In Summary

  • Just as a tale akin to a layer of cream on top of spoilt milk, the larger proportion of women and girls remain lurking in the patriarchal past of Uganda and we must work more honestly to change this reality beautified by political make-up!

Across the world, the commemoration of Women’s Day is met with excitement and cheer as governments account for their contribution to the plight of women.
In Uganda, the focus of Women’s Day has always been to celebrate the ever-increasing number of women in political spaces such as Parliament and Cabinet, as well as the number of women who are heading government agencies and occupying civil society spaces.
These are indeed indicators of many strides taken thus far toward undoing inequality between men and women which has for long characterised the political and socio-economic narrative of our country.

While the quantitative success of affirmative action is clearly visible, especially with regard to political representation, a lot of gaps still lie in the way of achieving true gender equality in Uganda. Sectors like education continue to haunt us with fissures in talk of girl child emancipation. For many of our rural girls, acquiring an education is still but only a privilege as many parents in most rural areas still put to contest the question of valuing education between the girl and boy children; more often than not, the lot being cast in favour of the boy child.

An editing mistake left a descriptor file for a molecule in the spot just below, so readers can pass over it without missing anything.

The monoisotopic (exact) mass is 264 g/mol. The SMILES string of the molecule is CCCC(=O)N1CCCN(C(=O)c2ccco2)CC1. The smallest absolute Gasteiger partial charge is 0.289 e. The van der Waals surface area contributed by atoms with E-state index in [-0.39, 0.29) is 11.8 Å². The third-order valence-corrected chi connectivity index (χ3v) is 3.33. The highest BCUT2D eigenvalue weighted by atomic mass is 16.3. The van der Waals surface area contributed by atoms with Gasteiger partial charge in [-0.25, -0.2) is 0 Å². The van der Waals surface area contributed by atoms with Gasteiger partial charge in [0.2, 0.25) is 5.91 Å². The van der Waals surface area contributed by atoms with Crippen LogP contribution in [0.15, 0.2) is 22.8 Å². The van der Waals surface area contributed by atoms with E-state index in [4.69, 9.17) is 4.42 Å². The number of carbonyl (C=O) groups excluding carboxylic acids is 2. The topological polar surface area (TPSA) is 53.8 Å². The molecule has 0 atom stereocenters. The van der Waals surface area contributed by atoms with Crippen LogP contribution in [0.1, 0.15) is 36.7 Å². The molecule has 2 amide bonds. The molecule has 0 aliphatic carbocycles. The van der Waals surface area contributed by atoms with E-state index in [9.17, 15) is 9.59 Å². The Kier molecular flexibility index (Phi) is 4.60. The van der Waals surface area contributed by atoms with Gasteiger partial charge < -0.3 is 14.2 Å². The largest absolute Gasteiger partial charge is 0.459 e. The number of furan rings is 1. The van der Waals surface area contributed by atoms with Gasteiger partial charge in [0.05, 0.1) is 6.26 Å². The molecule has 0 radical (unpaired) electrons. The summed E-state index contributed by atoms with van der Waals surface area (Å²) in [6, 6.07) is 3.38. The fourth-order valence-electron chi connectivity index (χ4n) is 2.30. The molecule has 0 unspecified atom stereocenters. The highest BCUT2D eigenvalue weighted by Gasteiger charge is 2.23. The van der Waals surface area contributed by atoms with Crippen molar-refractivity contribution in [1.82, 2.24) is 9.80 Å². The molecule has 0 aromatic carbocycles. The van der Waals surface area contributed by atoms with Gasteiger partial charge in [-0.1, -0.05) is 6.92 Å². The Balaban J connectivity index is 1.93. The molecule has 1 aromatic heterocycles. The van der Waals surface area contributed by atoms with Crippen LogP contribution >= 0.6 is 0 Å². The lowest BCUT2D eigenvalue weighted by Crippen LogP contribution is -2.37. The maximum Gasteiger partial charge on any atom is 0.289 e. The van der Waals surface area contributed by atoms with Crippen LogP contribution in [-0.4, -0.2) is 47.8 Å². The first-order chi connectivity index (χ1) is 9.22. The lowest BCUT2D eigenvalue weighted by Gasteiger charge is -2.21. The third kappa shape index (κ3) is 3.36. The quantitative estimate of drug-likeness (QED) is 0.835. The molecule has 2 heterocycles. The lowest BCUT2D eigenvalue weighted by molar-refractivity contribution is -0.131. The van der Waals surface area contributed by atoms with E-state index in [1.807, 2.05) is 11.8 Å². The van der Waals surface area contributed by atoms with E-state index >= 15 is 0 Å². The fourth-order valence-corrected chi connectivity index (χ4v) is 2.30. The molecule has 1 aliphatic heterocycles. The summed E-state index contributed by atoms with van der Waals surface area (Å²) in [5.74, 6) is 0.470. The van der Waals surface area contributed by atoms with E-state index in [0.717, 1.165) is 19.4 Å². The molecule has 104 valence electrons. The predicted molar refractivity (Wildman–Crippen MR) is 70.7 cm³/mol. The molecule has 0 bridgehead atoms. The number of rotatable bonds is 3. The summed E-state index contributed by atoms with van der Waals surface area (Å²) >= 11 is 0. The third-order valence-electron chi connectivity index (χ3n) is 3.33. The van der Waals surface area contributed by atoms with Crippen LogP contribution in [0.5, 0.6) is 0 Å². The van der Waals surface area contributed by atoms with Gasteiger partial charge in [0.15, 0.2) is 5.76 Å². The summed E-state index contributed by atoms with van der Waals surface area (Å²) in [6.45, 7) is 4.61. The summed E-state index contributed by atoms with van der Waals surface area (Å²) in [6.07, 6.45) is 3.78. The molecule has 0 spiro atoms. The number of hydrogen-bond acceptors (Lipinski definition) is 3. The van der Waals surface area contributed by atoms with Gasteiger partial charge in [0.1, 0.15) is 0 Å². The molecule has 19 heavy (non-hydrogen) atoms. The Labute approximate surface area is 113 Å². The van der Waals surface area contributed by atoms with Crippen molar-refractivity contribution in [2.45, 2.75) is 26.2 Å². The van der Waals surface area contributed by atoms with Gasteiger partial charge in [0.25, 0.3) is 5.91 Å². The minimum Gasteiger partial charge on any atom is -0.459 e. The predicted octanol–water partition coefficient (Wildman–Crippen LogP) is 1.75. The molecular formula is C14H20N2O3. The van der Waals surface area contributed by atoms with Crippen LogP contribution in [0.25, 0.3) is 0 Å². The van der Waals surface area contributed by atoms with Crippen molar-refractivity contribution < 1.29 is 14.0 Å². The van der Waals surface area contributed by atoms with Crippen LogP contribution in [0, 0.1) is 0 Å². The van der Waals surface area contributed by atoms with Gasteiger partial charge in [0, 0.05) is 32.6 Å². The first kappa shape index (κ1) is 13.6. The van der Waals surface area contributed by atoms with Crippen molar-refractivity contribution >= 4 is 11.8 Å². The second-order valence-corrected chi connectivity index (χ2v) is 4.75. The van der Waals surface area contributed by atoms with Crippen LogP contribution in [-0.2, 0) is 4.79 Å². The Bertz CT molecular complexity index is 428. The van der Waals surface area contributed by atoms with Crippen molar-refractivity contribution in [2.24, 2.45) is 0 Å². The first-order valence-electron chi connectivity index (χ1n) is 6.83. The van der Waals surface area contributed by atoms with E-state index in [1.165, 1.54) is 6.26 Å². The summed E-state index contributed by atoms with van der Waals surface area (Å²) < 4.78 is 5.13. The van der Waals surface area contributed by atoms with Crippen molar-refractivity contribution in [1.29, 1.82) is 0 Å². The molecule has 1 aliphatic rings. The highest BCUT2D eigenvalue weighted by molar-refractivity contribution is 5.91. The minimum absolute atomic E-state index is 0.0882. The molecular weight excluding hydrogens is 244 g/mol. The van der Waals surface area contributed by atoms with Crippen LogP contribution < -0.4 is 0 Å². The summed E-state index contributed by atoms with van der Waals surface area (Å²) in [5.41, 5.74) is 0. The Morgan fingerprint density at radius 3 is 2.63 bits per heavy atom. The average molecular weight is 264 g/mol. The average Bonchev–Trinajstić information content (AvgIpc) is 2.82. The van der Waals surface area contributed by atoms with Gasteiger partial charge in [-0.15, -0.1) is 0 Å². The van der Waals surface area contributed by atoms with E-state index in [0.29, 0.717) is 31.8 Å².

Our country boasts of gender parity at enrolment in Primary education that is quickly followed by a sharp decline in the number of girls who proceed through the seven years of primary education. The tale gets even more saddening when it comes to enrolment at secondary level where almost half the girls fail to proceed beyond primary education, this disparity between the girl and boy child is simply unacceptable. With today’s largely privatised education sector where access to quality education is very expensive, the failure to access food while at school under the UPE scheme makes it further impossible to study long hours with maximum concentration. And very recently, the contentious issue of access to sanitary towels and sanitary facilities for girls who are at school is yet another glaring indicator of how far down the girl child has been placed in the emancipation ladder.

It is a notorious fact that during the 2016 election, among the numerous pledges made by the President was that of providing sanitary towels to girls as a means of cubing the dropout rate and enable the girl child stay in school through their challenges of nature. Thirteen months later, the pledge stands unfulfilled. Parliament itself held a debate on the fulfilment of this pledge even after they had done so in 2015, maintaining the same conclusion; that girls must be supported to stay in school through government provision of these services. As we celebrate the big numbers of women in high political offices, we must realise that their numbers tell an illusionary story about the position of girls and women in society.
Just as a tale akin to a layer of cream on top of spoilt milk, the larger proportion of women and girls remain lurking in the patriarchal past of Uganda and we must work more honestly to change this reality beautified by political make-up!
Anna Adeke,
annaadeke@gmail.com